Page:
After more than four years of waiting, active managers may soon be able to start exchange-traded funds without giving away their investing secrets -- but it may be too little, too late to rejuvenate the industry.
In a milestone decision, the U.S. Securities and Exchange Commission said Monday that it plans to approve a special kind of ETF that partially conceals its holdings, unlike a normal fund that reports them daily. Proponents view the structure -- created by Precidian Funds -- as a way for stock pickers to get in on the ETF game and fight back against the shift to indexed products.
That said, it isn’t clear there’s much investor demand for ETFs with reduced disclosure.
“The interest has been far greater among asset managers than it has been among investors,” said Ben Johnson, who heads passive strategy research at Morningstar Inc. “More fundamentally it’s an asset management problem they’re looking to solve, with concerns around transparency.”
Active managers have been under competitive pressure from passive products like ETFs for years. Stock pickers have largely watched as the funds grew into a US$3.8 trillion industry, unwilling to start an ETF that would reveal their holdings and allow competitors to guess their strategy and possibly front-run their trades.
Now that they’ll soon be relieved of that problem, a larger issue related to fees remains: Paying more for active funds is increasingly unappealing to investors who saw two-thirds of such equity mutual funds trail their benchmarks in March.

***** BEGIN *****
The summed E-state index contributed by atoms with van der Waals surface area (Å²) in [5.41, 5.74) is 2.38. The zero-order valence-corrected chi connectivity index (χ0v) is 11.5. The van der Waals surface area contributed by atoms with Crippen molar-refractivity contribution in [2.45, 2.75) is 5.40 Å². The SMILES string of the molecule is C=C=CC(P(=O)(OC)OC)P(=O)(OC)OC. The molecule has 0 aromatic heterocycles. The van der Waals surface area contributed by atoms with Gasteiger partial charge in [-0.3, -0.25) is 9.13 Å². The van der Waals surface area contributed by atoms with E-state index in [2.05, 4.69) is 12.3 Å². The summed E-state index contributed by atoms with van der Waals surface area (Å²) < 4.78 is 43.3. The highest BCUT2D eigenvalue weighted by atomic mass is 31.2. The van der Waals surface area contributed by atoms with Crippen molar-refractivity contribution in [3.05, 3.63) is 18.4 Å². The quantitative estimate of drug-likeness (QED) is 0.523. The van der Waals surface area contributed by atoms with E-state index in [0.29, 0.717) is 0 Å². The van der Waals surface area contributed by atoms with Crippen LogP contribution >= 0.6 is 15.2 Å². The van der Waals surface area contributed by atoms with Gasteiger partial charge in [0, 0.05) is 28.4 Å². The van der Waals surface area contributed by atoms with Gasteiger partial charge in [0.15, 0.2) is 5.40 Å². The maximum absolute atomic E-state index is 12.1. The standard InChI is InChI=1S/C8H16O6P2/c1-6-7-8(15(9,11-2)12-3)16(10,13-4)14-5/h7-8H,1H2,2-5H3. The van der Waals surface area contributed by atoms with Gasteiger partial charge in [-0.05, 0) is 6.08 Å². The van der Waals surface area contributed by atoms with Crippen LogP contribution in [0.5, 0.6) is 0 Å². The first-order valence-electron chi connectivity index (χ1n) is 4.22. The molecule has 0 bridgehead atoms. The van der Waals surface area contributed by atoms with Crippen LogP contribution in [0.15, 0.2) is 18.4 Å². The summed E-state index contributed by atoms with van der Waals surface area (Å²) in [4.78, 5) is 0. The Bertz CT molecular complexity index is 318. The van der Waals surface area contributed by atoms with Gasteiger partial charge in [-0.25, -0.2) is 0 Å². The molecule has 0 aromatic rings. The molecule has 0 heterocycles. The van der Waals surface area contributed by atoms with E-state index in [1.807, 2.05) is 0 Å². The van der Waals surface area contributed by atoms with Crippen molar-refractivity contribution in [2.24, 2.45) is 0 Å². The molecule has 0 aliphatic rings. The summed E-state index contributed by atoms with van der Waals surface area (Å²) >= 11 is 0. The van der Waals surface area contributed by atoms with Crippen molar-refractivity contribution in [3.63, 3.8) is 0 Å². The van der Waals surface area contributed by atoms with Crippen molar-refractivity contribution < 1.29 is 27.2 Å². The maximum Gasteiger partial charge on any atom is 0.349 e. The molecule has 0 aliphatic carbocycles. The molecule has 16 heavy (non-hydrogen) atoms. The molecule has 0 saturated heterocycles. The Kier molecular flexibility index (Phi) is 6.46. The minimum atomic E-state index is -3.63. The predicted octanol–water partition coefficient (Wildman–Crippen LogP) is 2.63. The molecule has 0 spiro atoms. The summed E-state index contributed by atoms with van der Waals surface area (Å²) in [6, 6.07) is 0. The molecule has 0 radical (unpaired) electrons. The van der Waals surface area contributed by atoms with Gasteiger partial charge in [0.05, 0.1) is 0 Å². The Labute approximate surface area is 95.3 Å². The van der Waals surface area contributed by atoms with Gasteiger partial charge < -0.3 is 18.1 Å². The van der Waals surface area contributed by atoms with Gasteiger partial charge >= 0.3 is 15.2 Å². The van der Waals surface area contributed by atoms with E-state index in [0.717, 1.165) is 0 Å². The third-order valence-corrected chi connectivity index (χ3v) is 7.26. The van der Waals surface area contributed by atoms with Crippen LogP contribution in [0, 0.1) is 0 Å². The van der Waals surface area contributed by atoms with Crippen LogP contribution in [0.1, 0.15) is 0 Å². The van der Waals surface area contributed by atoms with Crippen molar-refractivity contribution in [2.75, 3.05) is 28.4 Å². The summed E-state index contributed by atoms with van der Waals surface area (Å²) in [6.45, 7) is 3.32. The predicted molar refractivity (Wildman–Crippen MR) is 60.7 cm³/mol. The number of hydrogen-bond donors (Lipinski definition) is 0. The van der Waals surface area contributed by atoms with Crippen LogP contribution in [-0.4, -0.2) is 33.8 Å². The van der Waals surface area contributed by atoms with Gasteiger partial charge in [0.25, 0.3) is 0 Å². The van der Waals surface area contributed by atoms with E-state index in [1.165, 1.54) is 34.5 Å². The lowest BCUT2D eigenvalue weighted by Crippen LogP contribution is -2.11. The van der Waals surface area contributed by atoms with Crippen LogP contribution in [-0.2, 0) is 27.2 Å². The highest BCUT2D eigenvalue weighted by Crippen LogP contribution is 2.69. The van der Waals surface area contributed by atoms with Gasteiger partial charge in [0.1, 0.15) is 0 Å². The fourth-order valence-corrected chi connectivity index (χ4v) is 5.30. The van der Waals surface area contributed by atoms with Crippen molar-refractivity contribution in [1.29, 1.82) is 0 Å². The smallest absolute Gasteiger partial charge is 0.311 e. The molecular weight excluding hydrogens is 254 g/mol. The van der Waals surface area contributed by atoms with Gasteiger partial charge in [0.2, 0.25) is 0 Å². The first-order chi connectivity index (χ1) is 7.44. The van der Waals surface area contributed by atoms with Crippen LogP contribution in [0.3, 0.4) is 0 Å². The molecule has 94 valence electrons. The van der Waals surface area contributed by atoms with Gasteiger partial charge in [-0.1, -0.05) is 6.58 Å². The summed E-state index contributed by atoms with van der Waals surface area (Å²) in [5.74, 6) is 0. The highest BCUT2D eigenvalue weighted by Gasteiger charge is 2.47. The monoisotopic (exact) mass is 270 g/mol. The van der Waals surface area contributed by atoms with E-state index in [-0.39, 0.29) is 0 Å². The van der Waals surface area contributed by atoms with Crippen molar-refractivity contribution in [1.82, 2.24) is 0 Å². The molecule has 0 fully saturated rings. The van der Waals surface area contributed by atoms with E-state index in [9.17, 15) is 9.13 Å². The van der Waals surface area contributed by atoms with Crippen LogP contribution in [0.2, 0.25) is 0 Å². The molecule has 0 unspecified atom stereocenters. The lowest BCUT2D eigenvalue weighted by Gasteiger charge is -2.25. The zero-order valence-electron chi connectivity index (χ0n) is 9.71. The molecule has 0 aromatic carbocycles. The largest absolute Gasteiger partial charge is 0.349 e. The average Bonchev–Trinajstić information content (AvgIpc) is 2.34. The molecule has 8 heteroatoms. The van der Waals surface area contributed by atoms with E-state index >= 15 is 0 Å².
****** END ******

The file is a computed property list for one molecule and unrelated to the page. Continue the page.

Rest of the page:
Large asset managers who will pay to license Precidian’s ActiveShares technology include BlackRock Inc., JPMorgan Chase & Co. and Capital Group Cos., according to Precidian. Morgan Stanley expects the first funds to start trading within about six months.
“What we’re doing now is leveling the playing field for the active manager who can provide alpha, and allow him to bring his wares to market” said Dan McCabe, chief executive officer of Precidian.
But investors may not be eager customers given reservations about products with limited disclosure. Eaton Vance Corp. began selling non-transparent ETFs back in 2016. These funds, which function differently from Precidian’s model, have been slow to gather assets. A number of other structures are also seeking approval.
The broader effects and potential risks of limited-disclosure funds is still unknown, according to Ty Gellasch, executive director of Healthy Markets, a money manager advocacy group.
“This comes as the SEC and regulators around the world are already exploring the risks or potential for ETFs to exacerbate or transmit systemic risk, as well as potential conflicts of interest in ETF administration,” Gellasch said. “What happens in times of stress, and will that be different if investors don’t know what’s in the ETF?”